Sony Equips NBC Olympics With HD Broadcast Technology, 24/7 Support
For the past several weeks, Vancouver has been brimming with Sony equipment. The technology provider has partnered with NBC Olympics since the 2000 Summer Games in Sydney, and the International Broadcast Center (IBC) in Vancouver is currently packed with Sony HD broadcast technology, as is a mobile support center that will support all of NBC’s coverage of the 2010 Winter Olympic Games.
“This year, we’re providing NBC with a very broad range of HD products from what has now become their workhorse format, XDCAM HD,” says John Garmendi, manager, strategic sales, broadcast and production systems division at Sony. “We’re providing everything from decks and switchers all the way up to studio cameras and super-slo-mo cameras as well.”
NBC is using more than 50 Sony HD studio and portable cameras. Among them: the flagship HDC-1500s, which are placed at venues and on mobile-production trucks; the HDC-1400s, which are on mobile trucks, inside the venues, and used on smaller studio applications through the IBC; and HSC-300s and HXC-100s. NBC will also use 22 PDW-F800 XDCAM camcorders for ENG acquisition.
Crews will use camcorders at each venue to record athlete arrivals, interviews, press conferences, and anything else that requires portable recording. Several PMW-EX3 XDCAM EX solid-state-memory-based camcorders will be used for shots that require a more mobile production tool. NBC will also use 140 PDW-HD1600 XDCAM decks for its coverage.
A MVS-8000G switcher is deployed in the primary control room in the IBC, and eight MVS-6000 switchers are deployed throughout editing areas affectionately referred to as TOES (traditional old edit suites) as well as the curling venue. Those switchers will handle the feeds from each venue and also originate NBC’s HD cable coverage on USA Network, MSNBC, and CNBC.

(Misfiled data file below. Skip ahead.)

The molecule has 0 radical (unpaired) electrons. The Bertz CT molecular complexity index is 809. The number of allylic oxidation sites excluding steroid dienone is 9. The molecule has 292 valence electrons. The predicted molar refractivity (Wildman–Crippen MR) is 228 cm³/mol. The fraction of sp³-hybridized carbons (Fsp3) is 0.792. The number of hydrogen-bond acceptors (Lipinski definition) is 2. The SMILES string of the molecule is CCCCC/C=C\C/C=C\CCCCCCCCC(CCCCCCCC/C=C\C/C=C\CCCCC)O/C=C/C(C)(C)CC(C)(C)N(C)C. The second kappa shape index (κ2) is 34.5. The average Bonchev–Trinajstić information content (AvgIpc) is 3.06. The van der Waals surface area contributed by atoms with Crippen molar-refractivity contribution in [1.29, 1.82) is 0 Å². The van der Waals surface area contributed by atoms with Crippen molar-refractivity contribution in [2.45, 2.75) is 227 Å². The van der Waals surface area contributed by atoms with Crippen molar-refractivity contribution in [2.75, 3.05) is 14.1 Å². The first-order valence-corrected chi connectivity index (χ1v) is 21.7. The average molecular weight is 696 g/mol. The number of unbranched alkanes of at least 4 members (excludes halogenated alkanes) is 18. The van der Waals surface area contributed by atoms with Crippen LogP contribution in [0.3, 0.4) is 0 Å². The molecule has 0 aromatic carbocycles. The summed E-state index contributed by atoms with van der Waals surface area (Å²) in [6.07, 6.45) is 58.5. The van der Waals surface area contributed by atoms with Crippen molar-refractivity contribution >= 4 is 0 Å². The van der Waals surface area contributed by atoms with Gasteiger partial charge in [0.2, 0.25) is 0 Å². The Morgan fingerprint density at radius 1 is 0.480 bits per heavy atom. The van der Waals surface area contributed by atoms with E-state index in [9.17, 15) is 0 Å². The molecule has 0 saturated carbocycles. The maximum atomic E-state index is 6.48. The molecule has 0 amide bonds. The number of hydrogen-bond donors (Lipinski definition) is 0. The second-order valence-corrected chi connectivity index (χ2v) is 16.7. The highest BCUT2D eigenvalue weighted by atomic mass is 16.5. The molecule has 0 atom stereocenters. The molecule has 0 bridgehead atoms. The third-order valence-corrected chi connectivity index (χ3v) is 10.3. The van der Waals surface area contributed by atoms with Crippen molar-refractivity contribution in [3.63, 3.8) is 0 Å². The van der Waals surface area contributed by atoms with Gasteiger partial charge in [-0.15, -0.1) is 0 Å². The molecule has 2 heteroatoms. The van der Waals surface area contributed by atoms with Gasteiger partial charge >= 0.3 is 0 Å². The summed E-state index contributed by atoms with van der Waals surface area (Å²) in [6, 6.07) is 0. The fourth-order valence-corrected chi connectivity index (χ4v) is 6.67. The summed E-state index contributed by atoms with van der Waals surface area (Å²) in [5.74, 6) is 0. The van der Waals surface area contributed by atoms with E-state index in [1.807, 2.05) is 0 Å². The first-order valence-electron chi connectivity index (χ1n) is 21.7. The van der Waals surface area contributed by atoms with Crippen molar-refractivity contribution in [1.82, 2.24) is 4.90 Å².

Nearly 500 monitors are deployed throughout the venues, a mix of 9-, 20-, 24-, and 42-in. broadcast-level monitors from the Sony BVM-L and PVM series. “In addition to those, we’ve got some displays more on the order of eye-candy,” Garmendi says. “Those are the FW PD 1s, public-display-type monitors.”
The PCS HG 90 video-conferencing system is also set up in Vancouver as a traditional communication device but, in a pinch, can be used to bring H.264 video back from the athletes village.
These equipment numbers do not count the service spares, boards, supports, and test gear that has also been deployed to Vancouver. A small Sony service center has been effectively boxed up and taken to the IBC, along with 10 engineers, to offer 24/7 support throughout the Games.
“We have about 10 engineers staggered in and out from Jan. 1 all the way through March 2,” says Jay Chaney, director of sales support engineering for Sony. “The staggering has to do with when the equipment is being deployed. We wouldn’t want to bring in someone who is going to work on venue switchers any earlier than a week before those venues come online, which traditionally happens only a week before the Games begin. There would be no point in having him here any earlier.”
In past Olympics, Sony has deployed technical specialists to specific venues, where they would be assigned for the duration of the Games.
“Because the equipment is so reliable,” Chaney says, “we no longer have that need. We work out a shift with NBC so that we cover venues during a certain time period and then they come back and spend the majority of their time at the IBC. NBC would rather have those resources back at the IBC as opposed to a venue, where somebody would literally be sitting around waiting for something to happen.”
The logistical work of defining the product list, getting the equipment built, and sending the gear to Vancouver began last April and will not be completed until March.
“We have a dedicated member of our product-loan-management team who is the last one to arrive in Vancouver,” Garmendi explains. “He’ll get there sometime in the middle of the second week and stay for two weeks to make sure everything that went gets back on the containers and comes back to Sony. He’s got a big job to do.”